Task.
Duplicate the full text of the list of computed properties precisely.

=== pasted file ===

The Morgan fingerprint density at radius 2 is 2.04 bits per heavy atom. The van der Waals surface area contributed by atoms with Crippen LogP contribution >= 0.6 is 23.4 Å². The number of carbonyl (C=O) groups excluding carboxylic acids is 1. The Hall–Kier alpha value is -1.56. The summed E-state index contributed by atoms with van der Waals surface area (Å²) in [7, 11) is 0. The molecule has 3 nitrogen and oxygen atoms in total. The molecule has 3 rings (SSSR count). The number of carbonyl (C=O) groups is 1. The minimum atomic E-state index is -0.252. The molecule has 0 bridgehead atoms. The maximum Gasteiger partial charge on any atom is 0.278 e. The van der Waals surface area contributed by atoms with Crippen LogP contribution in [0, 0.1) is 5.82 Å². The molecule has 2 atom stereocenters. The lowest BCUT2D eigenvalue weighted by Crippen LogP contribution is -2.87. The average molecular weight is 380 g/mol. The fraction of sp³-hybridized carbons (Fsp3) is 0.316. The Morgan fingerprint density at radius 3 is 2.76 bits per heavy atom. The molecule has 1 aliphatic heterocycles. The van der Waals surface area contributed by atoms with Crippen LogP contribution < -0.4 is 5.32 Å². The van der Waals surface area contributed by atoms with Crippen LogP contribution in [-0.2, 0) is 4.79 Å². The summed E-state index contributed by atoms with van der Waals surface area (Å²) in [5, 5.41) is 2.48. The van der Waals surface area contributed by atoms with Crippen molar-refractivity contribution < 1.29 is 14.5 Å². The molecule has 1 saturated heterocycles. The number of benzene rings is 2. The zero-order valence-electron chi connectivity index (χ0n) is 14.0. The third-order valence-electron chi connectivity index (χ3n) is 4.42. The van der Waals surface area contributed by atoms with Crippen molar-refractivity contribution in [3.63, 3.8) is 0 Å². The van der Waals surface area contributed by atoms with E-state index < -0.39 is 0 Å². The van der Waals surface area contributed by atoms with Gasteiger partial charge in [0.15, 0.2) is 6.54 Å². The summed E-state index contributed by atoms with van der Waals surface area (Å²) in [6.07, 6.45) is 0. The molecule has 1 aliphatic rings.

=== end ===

The Morgan fingerprint density at radius 2 is 2.04 bits per heavy atom. The van der Waals surface area contributed by atoms with Crippen LogP contribution >= 0.6 is 23.4 Å². The number of carbonyl (C=O) groups excluding carboxylic acids is 1. The Hall–Kier alpha value is -1.56. The summed E-state index contributed by atoms with van der Waals surface area (Å²) in [7, 11) is 0. The molecule has 3 nitrogen and oxygen atoms in total. The molecule has 3 rings (SSSR count). The number of carbonyl (C=O) groups is 1. The minimum atomic E-state index is -0.252. The molecule has 0 bridgehead atoms. The maximum Gasteiger partial charge on any atom is 0.278 e. The van der Waals surface area contributed by atoms with Crippen LogP contribution in [0, 0.1) is 5.82 Å². The molecule has 2 atom stereocenters. The lowest BCUT2D eigenvalue weighted by Crippen LogP contribution is -2.87. The average molecular weight is 380 g/mol. The fraction of sp³-hybridized carbons (Fsp3) is 0.316. The Morgan fingerprint density at radius 3 is 2.76 bits per heavy atom. The molecule has 1 aliphatic heterocycles. The van der Waals surface area contributed by atoms with Crippen LogP contribution < -0.4 is 5.32 Å². The van der Waals surface area contributed by atoms with Crippen LogP contribution in [-0.2, 0) is 4.79 Å². The summed E-state index contributed by atoms with van der Waals surface area (Å²) in [5, 5.41) is 2.48. The van der Waals surface area contributed by atoms with Crippen molar-refractivity contribution < 1.29 is 14.5 Å². The molecule has 1 saturated heterocycles. The number of benzene rings is 2. The zero-order valence-electron chi connectivity index (χ0n) is 14.0. The third-order valence-electron chi connectivity index (χ3n) is 4.42. The van der Waals surface area contributed by atoms with Crippen molar-refractivity contribution in [3.63, 3.8) is 0 Å². The van der Waals surface area contributed by atoms with E-state index < -0.39 is 0 Å². The van der Waals surface area contributed by atoms with Gasteiger partial charge in [0.15, 0.2) is 6.54 Å². The summed E-state index contributed by atoms with van der Waals surface area (Å²) in [6.07, 6.45) is 0. The molecule has 1 aliphatic rings.